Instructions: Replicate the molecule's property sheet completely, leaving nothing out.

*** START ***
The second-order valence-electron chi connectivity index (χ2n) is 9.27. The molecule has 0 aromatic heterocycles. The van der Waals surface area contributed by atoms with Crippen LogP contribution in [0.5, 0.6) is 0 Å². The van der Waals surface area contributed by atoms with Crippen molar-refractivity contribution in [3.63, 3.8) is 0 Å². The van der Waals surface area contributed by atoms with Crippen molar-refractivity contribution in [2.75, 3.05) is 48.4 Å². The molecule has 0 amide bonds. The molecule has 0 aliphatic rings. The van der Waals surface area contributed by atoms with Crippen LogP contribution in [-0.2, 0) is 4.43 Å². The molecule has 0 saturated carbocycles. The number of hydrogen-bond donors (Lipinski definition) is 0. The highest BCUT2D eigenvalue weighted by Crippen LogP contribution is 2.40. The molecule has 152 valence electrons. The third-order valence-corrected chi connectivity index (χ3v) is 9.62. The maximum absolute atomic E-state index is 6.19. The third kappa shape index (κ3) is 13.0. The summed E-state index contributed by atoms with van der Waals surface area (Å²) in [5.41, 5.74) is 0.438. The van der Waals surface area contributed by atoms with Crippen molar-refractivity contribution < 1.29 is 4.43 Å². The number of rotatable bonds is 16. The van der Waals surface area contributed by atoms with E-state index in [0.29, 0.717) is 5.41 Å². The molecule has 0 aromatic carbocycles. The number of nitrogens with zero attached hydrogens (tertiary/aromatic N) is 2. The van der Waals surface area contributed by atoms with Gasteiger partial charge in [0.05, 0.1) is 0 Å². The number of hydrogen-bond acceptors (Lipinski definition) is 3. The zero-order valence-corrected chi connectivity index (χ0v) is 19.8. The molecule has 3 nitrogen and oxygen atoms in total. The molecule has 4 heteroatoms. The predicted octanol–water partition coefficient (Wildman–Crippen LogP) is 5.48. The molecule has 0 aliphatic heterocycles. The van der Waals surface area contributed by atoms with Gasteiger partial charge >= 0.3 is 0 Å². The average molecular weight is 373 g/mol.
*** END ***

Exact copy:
The second-order valence-electron chi connectivity index (χ2n) is 9.27. The molecule has 0 aromatic heterocycles. The van der Waals surface area contributed by atoms with Crippen LogP contribution in [0.5, 0.6) is 0 Å². The van der Waals surface area contributed by atoms with Crippen molar-refractivity contribution in [3.63, 3.8) is 0 Å². The van der Waals surface area contributed by atoms with Crippen molar-refractivity contribution in [2.75, 3.05) is 48.4 Å². The molecule has 0 amide bonds. The molecule has 0 aliphatic rings. The van der Waals surface area contributed by atoms with Crippen LogP contribution in [-0.2, 0) is 4.43 Å². The molecule has 0 saturated carbocycles. The number of hydrogen-bond donors (Lipinski definition) is 0. The highest BCUT2D eigenvalue weighted by Crippen LogP contribution is 2.40. The molecule has 152 valence electrons. The third-order valence-corrected chi connectivity index (χ3v) is 9.62. The maximum absolute atomic E-state index is 6.19. The third kappa shape index (κ3) is 13.0. The summed E-state index contributed by atoms with van der Waals surface area (Å²) in [5.41, 5.74) is 0.438. The van der Waals surface area contributed by atoms with Crippen molar-refractivity contribution < 1.29 is 4.43 Å². The number of rotatable bonds is 16. The van der Waals surface area contributed by atoms with E-state index in [0.29, 0.717) is 5.41 Å². The molecule has 0 aromatic carbocycles. The number of nitrogens with zero attached hydrogens (tertiary/aromatic N) is 2. The van der Waals surface area contributed by atoms with Gasteiger partial charge in [0.05, 0.1) is 0 Å². The number of hydrogen-bond acceptors (Lipinski definition) is 3. The zero-order valence-corrected chi connectivity index (χ0v) is 19.8. The molecule has 3 nitrogen and oxygen atoms in total. The molecule has 4 heteroatoms. The predicted octanol–water partition coefficient (Wildman–Crippen LogP) is 5.48. The molecule has 0 aliphatic heterocycles. The van der Waals surface area contributed by atoms with Gasteiger partial charge >= 0.3 is 0 Å². The average molecular weight is 373 g/mol.